Published on April 25, 2021

The title of Judas and the Black Messiah gives slightly higher billing to the Judas of the film — Bill O’Neal, the FBI mole played by LaKeith Stanfield, who informed on would-be Black messiah Fred Hampton, played by Daniel Kaluuya.

Which of the actors is the lead? It’s debatable. They get about the same amount of screen time (roughly 50 minutes for Stanfield and 46 minutes for Kaluuya, according to the New York Times). Hampton is the hero, and O’Neal the complicated, conflicted villain, but that doesn’t resolve the question, either.

Movies traditionally make the hero the lead, and it is Hampton, not O’Neal, who gives a triumphant, mesmerizing speech at a key moment of the film, and who we sympathize with the most. He is presented as Messianic visionary willing to sacrifice himself for a greater movement.

But O’Neal’s POV arguably makes him the lead, because both O’Neal and we, the audience, know something that Hampton doesn’t: O’Neal has infiltrated the Illinois chapter of the Black Panthers to betray their Messiah, as Judas betrayed Jesus Christ in the New Testament for 30 pieces of silver.

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The way that the Oscar nominations resolved the question of whether Lakeith Stanfield or Daniel Kaluuya is the lead recalls another Biblical figure, and not in a good way.

Remember King Solomon? When presented a baby and two women who both claimed to be the child’s mother, Solomon ruled that the baby should be split in half. This would mean, in effect, that no one would get the baby.

But Solomon’s decision proved to be an effective one, because it inspired one woman to give up her claim to the child, so that the baby would avoid harm. This woman, of course, was the child’s true mother.

The Academy’s handling of the Stanfield/Kaluuya debate is less elegant. Oscar voters didn’t nominate either man for Best Actor, so neither actor gets the small, gold baby in the category.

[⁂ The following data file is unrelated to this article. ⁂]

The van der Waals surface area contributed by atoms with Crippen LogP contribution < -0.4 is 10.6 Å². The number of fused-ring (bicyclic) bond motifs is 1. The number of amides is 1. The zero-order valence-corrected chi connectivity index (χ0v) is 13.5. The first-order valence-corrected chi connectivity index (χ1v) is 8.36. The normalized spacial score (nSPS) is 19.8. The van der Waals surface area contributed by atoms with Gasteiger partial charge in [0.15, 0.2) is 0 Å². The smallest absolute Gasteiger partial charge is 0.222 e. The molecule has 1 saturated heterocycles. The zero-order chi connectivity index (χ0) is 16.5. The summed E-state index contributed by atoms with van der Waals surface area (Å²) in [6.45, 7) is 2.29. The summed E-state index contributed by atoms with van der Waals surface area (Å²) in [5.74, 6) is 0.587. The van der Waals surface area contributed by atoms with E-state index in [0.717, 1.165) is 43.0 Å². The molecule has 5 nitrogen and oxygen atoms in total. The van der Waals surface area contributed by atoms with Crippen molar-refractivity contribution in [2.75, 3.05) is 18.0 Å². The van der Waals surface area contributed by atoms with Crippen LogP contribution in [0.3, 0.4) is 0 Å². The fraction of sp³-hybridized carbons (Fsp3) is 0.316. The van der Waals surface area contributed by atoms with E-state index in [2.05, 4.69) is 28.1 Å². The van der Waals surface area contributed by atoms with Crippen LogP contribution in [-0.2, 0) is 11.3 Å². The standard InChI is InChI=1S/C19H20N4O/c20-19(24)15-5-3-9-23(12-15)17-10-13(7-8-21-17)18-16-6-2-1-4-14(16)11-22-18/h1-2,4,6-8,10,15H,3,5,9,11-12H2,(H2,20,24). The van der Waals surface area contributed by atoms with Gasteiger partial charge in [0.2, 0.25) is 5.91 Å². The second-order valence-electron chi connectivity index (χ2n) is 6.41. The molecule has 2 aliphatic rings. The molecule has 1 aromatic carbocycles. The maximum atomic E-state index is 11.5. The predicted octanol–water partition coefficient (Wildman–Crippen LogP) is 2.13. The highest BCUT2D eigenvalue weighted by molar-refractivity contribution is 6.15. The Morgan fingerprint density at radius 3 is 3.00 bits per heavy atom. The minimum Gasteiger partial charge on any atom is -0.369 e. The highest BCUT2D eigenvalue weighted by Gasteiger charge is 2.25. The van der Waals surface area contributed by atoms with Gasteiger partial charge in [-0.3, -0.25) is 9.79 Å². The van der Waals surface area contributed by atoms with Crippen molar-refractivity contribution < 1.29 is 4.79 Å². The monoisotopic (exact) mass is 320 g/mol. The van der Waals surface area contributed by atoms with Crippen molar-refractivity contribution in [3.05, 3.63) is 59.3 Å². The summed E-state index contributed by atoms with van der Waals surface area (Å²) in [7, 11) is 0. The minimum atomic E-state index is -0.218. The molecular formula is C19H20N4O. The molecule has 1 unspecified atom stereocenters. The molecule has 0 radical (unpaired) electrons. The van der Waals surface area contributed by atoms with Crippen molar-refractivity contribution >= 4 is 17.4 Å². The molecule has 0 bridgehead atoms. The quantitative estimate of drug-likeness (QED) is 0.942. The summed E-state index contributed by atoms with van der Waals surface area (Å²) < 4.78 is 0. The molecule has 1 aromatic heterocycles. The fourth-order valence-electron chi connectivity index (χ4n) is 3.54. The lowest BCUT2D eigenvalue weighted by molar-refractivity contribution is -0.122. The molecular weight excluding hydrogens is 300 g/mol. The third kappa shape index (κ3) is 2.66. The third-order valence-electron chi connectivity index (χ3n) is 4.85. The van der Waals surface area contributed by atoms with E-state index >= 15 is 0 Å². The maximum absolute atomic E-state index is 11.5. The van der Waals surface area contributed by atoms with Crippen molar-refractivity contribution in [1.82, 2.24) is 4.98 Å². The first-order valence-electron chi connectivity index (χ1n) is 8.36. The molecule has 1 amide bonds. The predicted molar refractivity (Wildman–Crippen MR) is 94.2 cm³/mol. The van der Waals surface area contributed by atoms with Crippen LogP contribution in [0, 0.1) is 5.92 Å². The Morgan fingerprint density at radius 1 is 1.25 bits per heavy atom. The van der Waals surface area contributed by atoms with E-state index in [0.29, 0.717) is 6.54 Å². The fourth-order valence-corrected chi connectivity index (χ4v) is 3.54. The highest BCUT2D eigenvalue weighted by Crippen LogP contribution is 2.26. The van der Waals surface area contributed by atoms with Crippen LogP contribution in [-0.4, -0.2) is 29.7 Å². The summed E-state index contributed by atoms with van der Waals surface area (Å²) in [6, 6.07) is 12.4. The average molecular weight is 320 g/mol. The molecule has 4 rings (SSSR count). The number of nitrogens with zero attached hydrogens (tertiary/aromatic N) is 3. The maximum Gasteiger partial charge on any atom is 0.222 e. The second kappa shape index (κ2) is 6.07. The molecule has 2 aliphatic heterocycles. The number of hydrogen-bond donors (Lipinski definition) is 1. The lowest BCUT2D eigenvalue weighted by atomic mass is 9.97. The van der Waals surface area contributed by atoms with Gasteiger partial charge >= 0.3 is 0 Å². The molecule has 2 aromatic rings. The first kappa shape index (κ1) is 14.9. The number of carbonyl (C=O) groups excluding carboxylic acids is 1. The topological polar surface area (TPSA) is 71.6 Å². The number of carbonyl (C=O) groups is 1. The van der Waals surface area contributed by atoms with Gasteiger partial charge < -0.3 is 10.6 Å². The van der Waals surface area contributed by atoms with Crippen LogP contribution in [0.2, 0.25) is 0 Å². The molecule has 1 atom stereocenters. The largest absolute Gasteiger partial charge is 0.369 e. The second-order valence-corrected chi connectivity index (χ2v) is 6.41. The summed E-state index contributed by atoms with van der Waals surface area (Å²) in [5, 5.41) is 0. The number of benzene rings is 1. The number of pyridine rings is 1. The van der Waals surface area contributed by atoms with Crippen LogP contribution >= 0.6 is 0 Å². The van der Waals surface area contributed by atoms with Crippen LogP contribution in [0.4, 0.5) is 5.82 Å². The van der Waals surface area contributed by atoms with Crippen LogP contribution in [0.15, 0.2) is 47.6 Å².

But Oscar voters did nominate both Stanfield and Kaluuya in the Best Supporting category, creating the implausible implication that neither the Judas nor the Black Messiah is the lead character in Judas and the Black Messiah.

This wasn’t intentional. Nominees in the the acting categories come from actors in the Academy of Motion Picture Arts and Sciences, and in this case both Kaluuya and Stanfield each got enough votes to be nominated in the Best Supporting Actor category, but not for Best Actor.

As Stanfield put it on Instagram, after the nominations were announced: ““I’m confused too but fuck it lmao.”

Studios are known to engage in category shenanigans to maximize their Oscar chances, sometimes pushing an actor for whatever category seems the least competitive. But that didn’t happen with Judas and the Black Messiah.

Warner Bros.’ For Your Consideration site suggests LaKeith Stanfield in the Best Actor category, and Daniel Kaluuya and Jesse Plemons, who plays O’Neal’s FBI manipulator, in the Best Supporting Actor category. (Plemons didn’t make it.)

So who has the better odds in the Best Supporting Actor category? The Times surmises that it may be Kaluuya, because his name appears above Stanfield’s in the closing credits of Judas and the Black Messiah.

The Times notes that there have been 71 cases in which actors from the same film competed in an acting category. In 48 cases, none of the actors won. But in the remaining 23 cases, “the highest-billed actors won 17 of 23 matchups over their lower billed co-stars.”

Whomever wins in the supporting actor category, there’s no question Oscar voters embrace the film. Besides the two supporting actor nods for Daniel Kaluuya and Lakeith Stanfield, Judas and the Black Messiah is nominated for four other Oscars for Best Picture, Best Original Song (H.E.R., D’Mile, Tiara Thomas), Best Original Screenplay (Will Berson, Shaka King, Kenneth and Keith Lucas) and Best Cinematography (Sean Bobbitt).

Judas and the Black Messiah is now in theaters. 

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